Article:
Sargol means “Top of the flower” in Farsi. Sargol is a sub-type of Persian saffron that derives from the very tip of the saffron thread. The deep red colour and short length of detached stigmas with no orangish or yellow part are the true signs of Sargol. Picking the Sargol needs much more time and attention because of the delicate nature of the stigmas and also going for only the tips. Professional picking, drying and packaging leaves nowhere to complain about the colouring strength, strong taste and wonderful aroma.

With the I.S.O. reading of 260-270, Sargol is the highest-quality saffron among the Persian saffron grades. Sargol coloring concentration and aroma is super strong and distinguishable because of its active components which gives it a 3-times stronger color concentration.
Different recipes will call for various ways to incorporate saffron.Ground saffron is most often called for when cooking, especially in Persian, Spanish and Italian recipes.Start by grinding a fat pinch of saffron threads in a small mortar and pestle. Once the threads have begun to break down, add a pinch of sugar, which acts as an abrasive, to reduce the saffron into a fine powder. Though you can use salt in its place, sugar is the more traditional abrasive since it has less of an impact on the final seasoning of a dish.Once the saffron is ground, it should be dissolved in a couple of tablespoons of hot water, which instantly becomes densely aromatic, taking on a deep sunset hue. This liquid is ready to add to a dish at any stage.Just keep in mind that saffron is similar to a dried herb, in that it needs heat and hydration to draw out all of its aromatics, not to mention its rich golden colour—tossing a couple of threads into a salad or a sheet tray of roasted veggies won’t get you far.For tea or warm milk, you can simply add a few strands. Allow 2-4 minutes to allow the saffron can infuse with your drink.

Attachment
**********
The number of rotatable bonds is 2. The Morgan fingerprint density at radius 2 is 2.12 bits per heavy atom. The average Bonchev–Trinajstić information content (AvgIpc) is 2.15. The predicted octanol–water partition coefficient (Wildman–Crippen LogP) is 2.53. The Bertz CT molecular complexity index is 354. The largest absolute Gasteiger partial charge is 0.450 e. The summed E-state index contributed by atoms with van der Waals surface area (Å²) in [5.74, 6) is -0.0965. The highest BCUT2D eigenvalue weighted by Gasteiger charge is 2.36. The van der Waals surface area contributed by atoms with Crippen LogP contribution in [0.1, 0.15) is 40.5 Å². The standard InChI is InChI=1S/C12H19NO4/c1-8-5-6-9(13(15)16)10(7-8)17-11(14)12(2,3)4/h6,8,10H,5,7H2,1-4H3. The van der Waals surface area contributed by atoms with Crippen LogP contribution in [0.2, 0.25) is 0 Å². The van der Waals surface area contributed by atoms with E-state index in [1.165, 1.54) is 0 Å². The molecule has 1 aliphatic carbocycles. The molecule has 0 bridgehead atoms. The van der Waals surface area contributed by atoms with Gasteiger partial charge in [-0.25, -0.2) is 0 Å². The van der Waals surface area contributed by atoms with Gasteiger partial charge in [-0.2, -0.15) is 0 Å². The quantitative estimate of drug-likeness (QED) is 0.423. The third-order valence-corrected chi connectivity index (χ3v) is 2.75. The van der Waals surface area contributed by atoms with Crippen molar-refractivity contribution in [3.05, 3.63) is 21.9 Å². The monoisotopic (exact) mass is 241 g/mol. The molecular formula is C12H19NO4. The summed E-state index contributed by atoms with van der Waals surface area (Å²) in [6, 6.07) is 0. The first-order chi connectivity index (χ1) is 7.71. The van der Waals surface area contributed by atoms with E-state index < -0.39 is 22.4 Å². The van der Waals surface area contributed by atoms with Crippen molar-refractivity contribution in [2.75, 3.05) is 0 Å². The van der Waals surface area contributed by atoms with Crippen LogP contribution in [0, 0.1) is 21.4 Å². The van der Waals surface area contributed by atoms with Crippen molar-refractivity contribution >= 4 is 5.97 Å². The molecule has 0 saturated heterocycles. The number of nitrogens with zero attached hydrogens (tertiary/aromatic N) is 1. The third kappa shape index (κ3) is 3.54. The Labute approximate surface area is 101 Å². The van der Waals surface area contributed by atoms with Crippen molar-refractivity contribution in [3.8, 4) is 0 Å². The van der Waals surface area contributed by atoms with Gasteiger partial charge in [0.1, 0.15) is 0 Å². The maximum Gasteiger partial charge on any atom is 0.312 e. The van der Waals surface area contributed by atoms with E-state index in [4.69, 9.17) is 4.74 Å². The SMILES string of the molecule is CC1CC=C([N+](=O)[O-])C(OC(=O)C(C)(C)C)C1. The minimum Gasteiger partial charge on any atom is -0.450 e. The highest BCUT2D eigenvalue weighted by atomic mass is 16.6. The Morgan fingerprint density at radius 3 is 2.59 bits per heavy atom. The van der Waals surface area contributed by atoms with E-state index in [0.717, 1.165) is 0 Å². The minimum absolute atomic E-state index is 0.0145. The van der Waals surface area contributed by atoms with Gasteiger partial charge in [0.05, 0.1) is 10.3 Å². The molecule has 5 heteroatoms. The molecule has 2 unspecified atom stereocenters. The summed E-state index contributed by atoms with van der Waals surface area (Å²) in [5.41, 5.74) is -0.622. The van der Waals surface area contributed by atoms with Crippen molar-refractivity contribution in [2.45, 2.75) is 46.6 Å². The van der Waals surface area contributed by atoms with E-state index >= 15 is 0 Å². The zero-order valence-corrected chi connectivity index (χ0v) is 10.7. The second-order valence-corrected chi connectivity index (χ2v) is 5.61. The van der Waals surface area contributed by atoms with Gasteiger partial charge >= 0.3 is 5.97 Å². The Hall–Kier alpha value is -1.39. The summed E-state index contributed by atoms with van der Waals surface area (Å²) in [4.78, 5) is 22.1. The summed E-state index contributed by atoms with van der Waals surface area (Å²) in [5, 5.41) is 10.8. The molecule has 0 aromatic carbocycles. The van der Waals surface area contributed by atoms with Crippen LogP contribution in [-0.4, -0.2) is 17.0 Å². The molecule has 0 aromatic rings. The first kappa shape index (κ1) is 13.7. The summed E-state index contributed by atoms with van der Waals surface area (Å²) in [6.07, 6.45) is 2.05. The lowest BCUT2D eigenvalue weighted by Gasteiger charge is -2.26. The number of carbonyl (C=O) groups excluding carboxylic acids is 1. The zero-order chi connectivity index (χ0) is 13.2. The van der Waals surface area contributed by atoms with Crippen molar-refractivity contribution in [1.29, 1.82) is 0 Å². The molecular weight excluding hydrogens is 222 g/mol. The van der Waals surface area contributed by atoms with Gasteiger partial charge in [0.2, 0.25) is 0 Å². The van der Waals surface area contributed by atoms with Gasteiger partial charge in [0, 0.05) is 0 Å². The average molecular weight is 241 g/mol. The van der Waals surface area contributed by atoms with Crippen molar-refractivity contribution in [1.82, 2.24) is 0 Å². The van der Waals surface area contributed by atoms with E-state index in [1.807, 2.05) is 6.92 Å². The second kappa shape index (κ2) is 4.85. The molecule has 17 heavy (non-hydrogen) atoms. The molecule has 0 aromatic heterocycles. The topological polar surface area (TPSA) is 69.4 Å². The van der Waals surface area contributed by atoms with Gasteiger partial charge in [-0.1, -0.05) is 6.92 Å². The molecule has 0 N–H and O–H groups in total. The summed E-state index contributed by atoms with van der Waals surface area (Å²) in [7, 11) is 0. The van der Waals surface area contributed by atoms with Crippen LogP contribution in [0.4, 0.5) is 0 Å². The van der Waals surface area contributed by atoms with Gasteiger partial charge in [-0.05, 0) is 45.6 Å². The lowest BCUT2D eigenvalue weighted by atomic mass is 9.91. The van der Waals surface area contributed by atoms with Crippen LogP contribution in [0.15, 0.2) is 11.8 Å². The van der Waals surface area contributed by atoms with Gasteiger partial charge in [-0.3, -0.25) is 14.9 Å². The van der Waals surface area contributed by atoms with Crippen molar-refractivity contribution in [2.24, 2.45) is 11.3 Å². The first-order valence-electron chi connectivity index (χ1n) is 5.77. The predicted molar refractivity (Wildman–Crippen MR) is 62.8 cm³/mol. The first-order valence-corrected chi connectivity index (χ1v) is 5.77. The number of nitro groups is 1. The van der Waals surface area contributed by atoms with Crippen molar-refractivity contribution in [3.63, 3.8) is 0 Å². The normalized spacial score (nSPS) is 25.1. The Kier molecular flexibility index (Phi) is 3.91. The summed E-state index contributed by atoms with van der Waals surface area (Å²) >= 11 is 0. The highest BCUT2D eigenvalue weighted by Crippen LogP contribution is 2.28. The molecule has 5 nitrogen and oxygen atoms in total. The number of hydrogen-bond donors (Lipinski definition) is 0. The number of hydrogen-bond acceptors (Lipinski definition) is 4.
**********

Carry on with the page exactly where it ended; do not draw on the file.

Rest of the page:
Packets of already powdered saffron are available for purchase, however, it’s best to avoid these as its more prone to adulteration, with turmeric, paprika, and other powders used as diluting fillers.
Iran is responsible for 85% of worlds saffron, according to the UN Food and Agriculture Organisation. Persian saffron is widely considered to be the highest grade available commercially. The main difference between Persian and Spanish saffron is that, the former consists of only the red saffron strands, whilst the latter also included the yellow roots of the flower.


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